New Testament Prayers

Thursday: A Tale of Two Prayers


Introduction

We are so glad you are joining us for these daily prayer posts. Over the next four weeks we are going to listen to the prayers of the Bible, and the saints of God. Their prayers are going to teach us how to pray.

Each devotion will take five to seven minutes of your time.

  1. We will look at an insight from those who know something important about prayer.
  2. We will listen to the prayers of people in the Bible—people just like us. And to people who gained a deep measure of spiritual intimacy with God because they prayed.
  3. We will reflect, asking the same four questions each day that invites us to look and listen with intent.
  4. And we will pray, for it is in praying that we learn to pray. And it is in praying that the Spirit changes our hearts.

May we encourage you to grab a notebook, a journal, something to write on as you do each prayer guide. Yes, it will add a few minutes to the time it takes to do the devotion, and it will also deepen your experience and shape your walk with God for years to come.

Look

Prayer gives a man the opportunity of getting to know a gentleman he hardly ever meets. I do not mean his maker, but himself.

William Inge

Listen

"It was the best of times; it was the worst of times…" Long before Charles Dickens penned those famous opening words to A Tale of Two Cities, Jesus told a tale of two prayers. Listen closely to Jesus' parable. It contains much for us to learn about ourselves, the nature of prayer, and our posture as we come before God.

Luke 18:9-14

He also told this parable to some who trusted in themselves that they were righteous, and treated others with contempt: 10 “Two men went up into the temple to pray, one a Pharisee and the other a tax collector. 11 The Pharisee, standing by himself, prayed thus: ‘God, I thank you that I am not like other men, extortioners, unjust, adulterers, or even like this tax collector. 12 I fast twice a week; I give tithes of all that I get.’ 13 But the tax collector, standing far off, would not even lift up his eyes to heaven, but beat his breast, saying, ‘God, be merciful to me, a sinner!’ 14 I tell you, this man went down to his house justified, rather than the other. For everyone who exalts himself will be humbled, but the one who humbles himself will be exalted.”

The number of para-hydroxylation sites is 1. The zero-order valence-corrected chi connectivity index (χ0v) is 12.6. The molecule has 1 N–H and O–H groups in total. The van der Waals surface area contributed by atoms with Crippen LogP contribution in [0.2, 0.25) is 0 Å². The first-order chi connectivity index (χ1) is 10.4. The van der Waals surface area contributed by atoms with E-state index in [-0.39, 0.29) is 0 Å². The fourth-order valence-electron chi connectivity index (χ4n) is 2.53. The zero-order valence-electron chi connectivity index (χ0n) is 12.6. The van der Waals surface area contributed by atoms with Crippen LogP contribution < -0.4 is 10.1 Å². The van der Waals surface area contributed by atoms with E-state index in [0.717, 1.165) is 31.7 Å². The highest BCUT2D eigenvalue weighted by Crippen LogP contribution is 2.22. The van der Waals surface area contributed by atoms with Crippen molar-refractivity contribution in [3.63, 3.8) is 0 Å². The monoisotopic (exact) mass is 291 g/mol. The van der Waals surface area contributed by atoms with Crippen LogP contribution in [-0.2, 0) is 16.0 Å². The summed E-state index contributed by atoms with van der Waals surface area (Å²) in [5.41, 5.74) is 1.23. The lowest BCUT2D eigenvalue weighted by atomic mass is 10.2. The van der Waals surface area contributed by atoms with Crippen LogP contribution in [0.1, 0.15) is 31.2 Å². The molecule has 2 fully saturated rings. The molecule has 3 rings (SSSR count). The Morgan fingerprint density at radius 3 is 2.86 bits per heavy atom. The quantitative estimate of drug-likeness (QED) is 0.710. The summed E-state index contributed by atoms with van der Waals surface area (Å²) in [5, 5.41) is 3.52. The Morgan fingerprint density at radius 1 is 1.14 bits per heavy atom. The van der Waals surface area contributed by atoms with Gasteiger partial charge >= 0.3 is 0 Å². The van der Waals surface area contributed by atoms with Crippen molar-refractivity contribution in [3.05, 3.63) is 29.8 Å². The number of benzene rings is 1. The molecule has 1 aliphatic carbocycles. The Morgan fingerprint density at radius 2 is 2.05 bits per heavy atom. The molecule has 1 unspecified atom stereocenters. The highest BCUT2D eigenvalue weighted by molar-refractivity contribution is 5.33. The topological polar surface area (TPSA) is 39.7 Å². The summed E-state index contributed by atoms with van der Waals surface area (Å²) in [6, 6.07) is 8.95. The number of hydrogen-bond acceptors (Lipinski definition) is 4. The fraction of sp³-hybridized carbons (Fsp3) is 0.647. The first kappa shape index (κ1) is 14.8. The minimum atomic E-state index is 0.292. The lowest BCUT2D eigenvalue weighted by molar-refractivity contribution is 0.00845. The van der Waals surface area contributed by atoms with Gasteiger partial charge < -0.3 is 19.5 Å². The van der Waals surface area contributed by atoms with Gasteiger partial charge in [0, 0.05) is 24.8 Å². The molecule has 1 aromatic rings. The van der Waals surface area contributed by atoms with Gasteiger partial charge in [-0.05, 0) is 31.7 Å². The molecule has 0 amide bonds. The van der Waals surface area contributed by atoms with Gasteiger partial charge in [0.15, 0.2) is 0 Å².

Reflect

  1. Having read the Word, sit silently for a minute and give God’s Word a moment to settle within you.
  2. Re-read the verses slowly and write down some thoughts that resonate with you.
  3. Ask the Spirit to help you see the deeper longings, desires or motives in your heart that those thoughts are pointing to. (for example: you may write down, “The Pharisee thought God paid more attention to his external behavior and appearances than what was inside his heart." The Spirit can help you see the ways you sometimes make the same assumption as the Pharisee, and can reveal to you what's in your own heart.)
  4. Which of the two prayers most consistently reflects the hidden inner attitudes of your heart toward God and others?

Pray

In our prayer lives, there are times we should focus on praise; times we should focus on gratitude; times we should ask God for specific needs; and times we should confess our sin. Sometimes we do all of these in a single prayer. With Jesus' parable in mind, today is a good day to focus on confession. Take the posture of the tax collector (it may help to literally kneel or lay prostrate) and make his prayer your own today: “God, be merciful to me, a sinner!” Confess your sin to the Lord (the ways you have missed the mark, both in your outward behavior and inner thoughts and attitudes). Ask for God's mercy based on the finished work of Jesus; and be confident you have received it (1 John 1:9).